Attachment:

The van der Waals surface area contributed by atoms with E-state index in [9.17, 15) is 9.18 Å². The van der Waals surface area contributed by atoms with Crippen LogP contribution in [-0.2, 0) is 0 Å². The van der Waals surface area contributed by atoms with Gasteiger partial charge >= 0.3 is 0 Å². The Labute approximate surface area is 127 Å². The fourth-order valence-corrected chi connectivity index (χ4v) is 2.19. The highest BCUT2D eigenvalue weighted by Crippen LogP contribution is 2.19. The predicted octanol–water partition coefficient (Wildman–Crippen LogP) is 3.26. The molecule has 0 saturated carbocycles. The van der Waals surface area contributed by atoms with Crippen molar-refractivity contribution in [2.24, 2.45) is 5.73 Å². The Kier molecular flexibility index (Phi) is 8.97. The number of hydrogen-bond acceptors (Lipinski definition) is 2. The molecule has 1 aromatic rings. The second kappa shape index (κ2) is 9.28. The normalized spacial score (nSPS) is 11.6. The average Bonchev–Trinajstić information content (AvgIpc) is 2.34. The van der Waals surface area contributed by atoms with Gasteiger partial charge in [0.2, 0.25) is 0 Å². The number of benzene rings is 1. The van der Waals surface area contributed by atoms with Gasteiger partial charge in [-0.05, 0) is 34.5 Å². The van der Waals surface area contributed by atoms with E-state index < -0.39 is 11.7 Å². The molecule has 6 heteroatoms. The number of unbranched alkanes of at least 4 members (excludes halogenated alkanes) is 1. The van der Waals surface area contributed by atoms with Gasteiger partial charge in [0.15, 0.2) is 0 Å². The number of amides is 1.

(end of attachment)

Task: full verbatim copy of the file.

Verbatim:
The van der Waals surface area contributed by atoms with E-state index in [9.17, 15) is 9.18 Å². The van der Waals surface area contributed by atoms with Crippen LogP contribution in [-0.2, 0) is 0 Å². The van der Waals surface area contributed by atoms with Gasteiger partial charge >= 0.3 is 0 Å². The Labute approximate surface area is 127 Å². The fourth-order valence-corrected chi connectivity index (χ4v) is 2.19. The highest BCUT2D eigenvalue weighted by Crippen LogP contribution is 2.19. The predicted octanol–water partition coefficient (Wildman–Crippen LogP) is 3.26. The molecule has 0 saturated carbocycles. The van der Waals surface area contributed by atoms with Crippen molar-refractivity contribution in [2.24, 2.45) is 5.73 Å². The Kier molecular flexibility index (Phi) is 8.97. The number of hydrogen-bond acceptors (Lipinski definition) is 2. The molecule has 1 aromatic rings. The second kappa shape index (κ2) is 9.28. The normalized spacial score (nSPS) is 11.6. The average Bonchev–Trinajstić information content (AvgIpc) is 2.34. The van der Waals surface area contributed by atoms with Gasteiger partial charge in [0.2, 0.25) is 0 Å². The number of benzene rings is 1. The van der Waals surface area contributed by atoms with Gasteiger partial charge in [-0.05, 0) is 34.5 Å². The van der Waals surface area contributed by atoms with E-state index < -0.39 is 11.7 Å². The molecule has 6 heteroatoms. The number of unbranched alkanes of at least 4 members (excludes halogenated alkanes) is 1. The van der Waals surface area contributed by atoms with Gasteiger partial charge in [0.15, 0.2) is 0 Å². The number of amides is 1.